How to Get a Green Card Through Employment in Massachusetts
August 8th, 2014
As the economy continues to recover and employment rates are on the rise, the topic of employment-based green cards is relevant again. Employers can secure dedicated and long term skilled employees by sponsoring their green cards, while employees can benefit by obtaining not only their own U.S. Legal Permanent Residency but also that of their spouses and children. We urge employers and employees to discuss this option as soon as possible as employment-based green cards take time to process and it is beneficial to start as early as possible. Our newsletter this month summarizes the main requirements to be eligible for residency through employment as well as the process to obtain it. As always please remember to share this newsletter in your social networks and forward to those you think can benefit from this valuable information.
- 1. Who is eligible for an employment Green Card or Residency?
- 2. Part I of the Employment-based Green Card Process: The Labor Certification Process (LCA)
- 3. Part II of the Employment-based Green Card Process: The Immigrant Petition for Alien Workers, I-140
- 4. Part III of the Employment-based Green Card Process: Adjustment of Status (I-485) or Consular Processing
- 5. Other Benefits of Employment-based Residency Petitions
1. Who is eligible for an employment Green Card or Residency?
Individuals eligible for an employment Green Card or Residency, generally fall within one of the following 3 categories:
- Executives of multinational companies or individuals of Extraordinary Ability;
- Qualified employees sponsored by a US employer, or
- Individuals making a substantial investment in the US that will generate 10 full time jobs for US workers.
Generally, the applicant must have an employer who is willing and financially able to petition for them, meaning the employer is able to pay the prevailing salary for the position; unless the person falls within the category of company owner, executive or alien with extraordinary ability, who do not need to go through the Labor Certification Process (LCA). In addition, owners and aliens of extra ordinary ability can petition for residency themselves without an employer.
2. Part I of the Employment-based Green Card Process: The Labor Certification Process (LCA)
For most employment residency petitions, the Labor Certification process is generally the first step in obtaining an employment based green card. Through this process the employer must demonstrate:
- That the alien employee will not be taking any jobs from U.S. workers, and
- That the salary and conditions of the job offered are the prevailing (or most common) in the industry and location where the job will be performed, and therefore will not negatively impact the wages and labor conditions for U.S. workers.
The labor certification process entails requesting from the government the prevailing wage in the industry for the job in the location to be performed, as well as following the recruiting guidelines to see if there are any qualified American workers who want the job. If no qualified American worker is willing or able to accept the job, the Department of Labor will certify or approve the LCA or Labor Condition Application.
3. Part II of the Employment-based Green Card Process: The Immigrant Petition for Alien Workers, I-140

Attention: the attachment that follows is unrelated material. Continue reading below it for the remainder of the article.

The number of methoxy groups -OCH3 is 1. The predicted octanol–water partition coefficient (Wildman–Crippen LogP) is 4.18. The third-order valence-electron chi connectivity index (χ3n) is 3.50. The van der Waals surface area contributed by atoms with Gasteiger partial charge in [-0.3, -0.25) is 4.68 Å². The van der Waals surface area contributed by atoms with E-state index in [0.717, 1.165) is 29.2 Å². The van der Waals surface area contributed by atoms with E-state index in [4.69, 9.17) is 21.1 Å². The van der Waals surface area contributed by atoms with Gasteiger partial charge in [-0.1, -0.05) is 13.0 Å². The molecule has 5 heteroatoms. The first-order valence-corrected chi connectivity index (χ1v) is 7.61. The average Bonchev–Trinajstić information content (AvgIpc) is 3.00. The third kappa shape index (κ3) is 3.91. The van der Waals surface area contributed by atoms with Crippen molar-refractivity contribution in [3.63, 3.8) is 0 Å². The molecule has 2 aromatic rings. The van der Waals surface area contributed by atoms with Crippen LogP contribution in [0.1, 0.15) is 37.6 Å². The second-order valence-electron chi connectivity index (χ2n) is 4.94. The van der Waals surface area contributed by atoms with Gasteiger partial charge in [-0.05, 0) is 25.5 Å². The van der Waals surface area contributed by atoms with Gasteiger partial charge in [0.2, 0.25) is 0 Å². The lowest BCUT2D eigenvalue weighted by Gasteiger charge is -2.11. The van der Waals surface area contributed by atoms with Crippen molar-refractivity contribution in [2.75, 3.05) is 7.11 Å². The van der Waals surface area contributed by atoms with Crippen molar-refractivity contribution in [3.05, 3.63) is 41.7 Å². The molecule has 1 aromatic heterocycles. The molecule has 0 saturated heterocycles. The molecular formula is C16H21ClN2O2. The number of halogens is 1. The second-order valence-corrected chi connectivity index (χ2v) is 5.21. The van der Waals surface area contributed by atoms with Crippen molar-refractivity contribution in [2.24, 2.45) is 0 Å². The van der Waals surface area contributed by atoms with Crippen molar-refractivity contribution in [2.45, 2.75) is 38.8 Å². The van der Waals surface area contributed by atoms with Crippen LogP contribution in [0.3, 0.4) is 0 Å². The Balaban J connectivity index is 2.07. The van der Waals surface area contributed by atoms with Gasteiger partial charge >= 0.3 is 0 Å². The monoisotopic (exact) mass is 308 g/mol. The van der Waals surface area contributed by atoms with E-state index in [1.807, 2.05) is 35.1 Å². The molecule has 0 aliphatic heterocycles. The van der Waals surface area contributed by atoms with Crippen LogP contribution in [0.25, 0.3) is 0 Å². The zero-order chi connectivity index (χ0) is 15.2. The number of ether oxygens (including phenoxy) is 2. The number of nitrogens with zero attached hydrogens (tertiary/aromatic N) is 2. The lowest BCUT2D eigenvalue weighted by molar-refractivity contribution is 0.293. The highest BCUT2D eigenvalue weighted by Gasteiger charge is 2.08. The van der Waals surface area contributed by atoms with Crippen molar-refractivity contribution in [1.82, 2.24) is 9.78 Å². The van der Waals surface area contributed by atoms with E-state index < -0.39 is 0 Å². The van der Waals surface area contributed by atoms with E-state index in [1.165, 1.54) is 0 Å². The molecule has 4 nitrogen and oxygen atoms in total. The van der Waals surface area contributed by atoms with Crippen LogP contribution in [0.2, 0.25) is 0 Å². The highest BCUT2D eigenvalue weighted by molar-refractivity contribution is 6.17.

Once the LCA is approved, the employer must submit an Immigrant Petition For Alien Worker, Form I-140 within 180 days. In order to file the I-140 application, the petitioning employer must show clear evidence of the company’s ability to pay the prevailing wage. This is usually done through the company’s Federal Tax Returns. It is important to bear in mind that if the petitioning company or employer is not declaring enough taxable income or is declaring losses, this can have a negative impact on the immigration employment petition.
4. Part III of the Employment-based Green Card Process: Adjustment of Status (I-485) or Consular Processing
When the priority date of the LCA is current, the employee may file the Adjustment of Status Application, Form I-485, if they are in the US; or process the employment residency petition at a US consulate, if the employee is abroad. To file for Adjustment of Status, the employee must meet the eligibility requirements for adjustment, which include: being in lawful immigration status at the time the adjustment of status application is filed and not having violated any of the conditions of his/her non-immigrant visa; or be eligible for the 245i law.
In some instances individuals can apply for adjustment of status at the same time that the I-140 petition is filed. However, the I-485 will not be adjudicated if the employer’s Petition For Alien Worker I-140 is not approved.
5. Other Benefits of Employment-based Residency Petitions
Work residency petitions may also be used to bring family members who are outside the US, if an employer is willing to petition for them. This may also provide a benefit to the individual who is out of status inside the US and cannot obtain residency directly in the US, as once an immediate family member obtains his or her employment green card, the undocumented person in the US may be eligible to apply for a pardon or waiver of inadmissibility.
If you want the help of our employment Boston immigration lawyers in preparing your work residency petition, and you are in the Massachusetts or New England Area, please contact our office at: (617) 303-2600.
For answers to Frequently Asked Questions about Employment Residency in the US please click on this link: https://www.fitzgeraldlawcompany.com/faq/employment-residency/
Desmond P. FitzGerald and
The FitzGerald & Company team